For the mash, I tie the bags with sanitized, thick rubberbands. Works like a charm. The OP may want to consider rinsing the paint strainer bags and adding the kettle hops to them to minimize trub. Just be sure to wrap the ends of the bags around your kettle handle away from the flame. No need for the rubber bands at this stage.

I suggest creating an ice bath in the sink for the smaller kettle and use the wort chiller for the larger kettle.

I assume you're using the bottling bucket for the primary and carboy for the secondary? Get yourself 2 more oz. dryhops. Good luck!

 
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Old 03-29-2012, 01:42 PM   #6
kcpup
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Aug 2009
Missouri
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What I'm about to suggest is a matter if debate and I'm certain others will differ.

That being said, I'd suggest a higher water to grain ratio. I find that 1.5 works really well and improved my mash efficiency.

If your cooler the taller round water cooler, you should have no problems holding your grain bill and that much liquid.

+1 on preheat the tun before adding grain. I followed Yooper's advice and heat strike water to 175*, add to tun, and place the lid on. I stir occasionally to get down to strike temperature and then add grain. My tun holds temp great with this process modification. It takes 15-20 minutes to drop to correct strike temperature.

Cheers

 
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Old 03-29-2012, 03:36 PM   #7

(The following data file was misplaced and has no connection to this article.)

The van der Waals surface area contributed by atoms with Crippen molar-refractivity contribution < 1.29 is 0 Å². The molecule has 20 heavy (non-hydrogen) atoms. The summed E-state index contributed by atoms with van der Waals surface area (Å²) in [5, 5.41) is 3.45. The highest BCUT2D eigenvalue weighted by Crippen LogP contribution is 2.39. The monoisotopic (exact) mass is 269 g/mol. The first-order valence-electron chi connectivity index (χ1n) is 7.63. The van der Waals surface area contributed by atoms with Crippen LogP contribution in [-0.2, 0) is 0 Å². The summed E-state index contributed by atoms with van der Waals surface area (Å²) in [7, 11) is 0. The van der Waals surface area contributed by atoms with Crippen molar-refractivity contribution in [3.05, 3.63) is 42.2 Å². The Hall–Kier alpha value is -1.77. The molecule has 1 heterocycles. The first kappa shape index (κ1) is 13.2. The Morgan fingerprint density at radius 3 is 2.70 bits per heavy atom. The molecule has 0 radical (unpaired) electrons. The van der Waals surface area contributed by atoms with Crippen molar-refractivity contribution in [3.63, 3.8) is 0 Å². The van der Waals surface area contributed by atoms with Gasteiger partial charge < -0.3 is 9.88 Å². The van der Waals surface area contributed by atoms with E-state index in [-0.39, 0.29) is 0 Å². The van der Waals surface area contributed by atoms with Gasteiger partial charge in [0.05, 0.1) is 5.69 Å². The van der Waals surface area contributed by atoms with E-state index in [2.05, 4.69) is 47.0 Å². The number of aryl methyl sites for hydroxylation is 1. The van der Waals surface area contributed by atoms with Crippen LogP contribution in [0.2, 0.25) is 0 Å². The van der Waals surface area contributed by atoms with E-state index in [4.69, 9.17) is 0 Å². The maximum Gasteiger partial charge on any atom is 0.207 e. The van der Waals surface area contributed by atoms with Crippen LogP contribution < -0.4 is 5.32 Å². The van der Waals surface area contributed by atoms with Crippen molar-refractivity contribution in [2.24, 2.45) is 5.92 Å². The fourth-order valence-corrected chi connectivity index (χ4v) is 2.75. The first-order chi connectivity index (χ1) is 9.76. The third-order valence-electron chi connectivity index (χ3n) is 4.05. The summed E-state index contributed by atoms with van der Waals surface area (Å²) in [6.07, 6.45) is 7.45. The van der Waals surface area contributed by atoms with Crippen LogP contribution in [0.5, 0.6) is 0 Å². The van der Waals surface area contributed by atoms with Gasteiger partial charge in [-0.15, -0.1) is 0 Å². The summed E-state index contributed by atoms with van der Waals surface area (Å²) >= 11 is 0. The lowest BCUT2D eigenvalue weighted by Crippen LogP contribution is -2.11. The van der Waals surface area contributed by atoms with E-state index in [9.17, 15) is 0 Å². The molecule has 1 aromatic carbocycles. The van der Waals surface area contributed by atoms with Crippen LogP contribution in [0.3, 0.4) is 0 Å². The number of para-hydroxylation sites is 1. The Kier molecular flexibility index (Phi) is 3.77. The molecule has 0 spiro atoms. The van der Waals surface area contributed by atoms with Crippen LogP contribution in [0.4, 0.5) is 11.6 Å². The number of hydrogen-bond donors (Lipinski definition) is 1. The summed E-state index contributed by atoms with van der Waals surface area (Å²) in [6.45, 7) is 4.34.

Rake_Rocko
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Mar 2012
Wilmington, Illinois
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This is actually a really good idea... I wish I would have thought about this before I got my 10 gallon pot. Could have saved a couple bucks.

But I think your process looks good. You'll get a better idea of efficiency once you get a couple batches in. I've also heard that doing full volume BIAB works great too and provides great efficiency. Just throwing that out there.

 
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Old 03-29-2012, 04:35 PM   #8
D_Nyholm
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Mar 2011
Sayville, NY
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I thought the point of BIAB is to do it all in one pot and be done with it?

I put 7 gallons of water in my pot and heat to 6 degrees above my strike temp, put all the grain in the bag (ive put over 10 lbs in a home depot paint strained), stir like mad for about 5 minutes, check temp and adjust if needed, wrap in a blanket and let it sit for 60 minutes with a stir every 20 minutes or so while checking temp and adjusting,then removing grain and starting the boil. Makes it very easy and relatively mess free. I've been getting 70-75% efficiency with that, though my first one was in the low 60's.

 
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Old 03-29-2012, 04:38 PM   #9
wilserbrewer
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If I were you, I would not bother picking up the cooler. Just do two traditional BIAB brews w/ the 4 and 5 gallon pots, combine finished worts and ferment. Am I missing something?

You could stagger the two batches like 20 - 30 minutes to make it more manageable.

OK edit, better Idea. Mash all 12 pounds BIAB in the 5 gallon pot. Put it in a warm oven to maintain heat. Dunk sparge in the 4 gallon and the pail to generate the required runnings. Split between your two kettles and boil. Keep it simple

 
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Old 03-29-2012, 04:43 PM   #10
william_shakes_beer
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Oct 2010
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Don't forget in your water calculations to deduct for grain absorption in the first runnings, and also verify your pot is big enough to hold water plus grains displacement.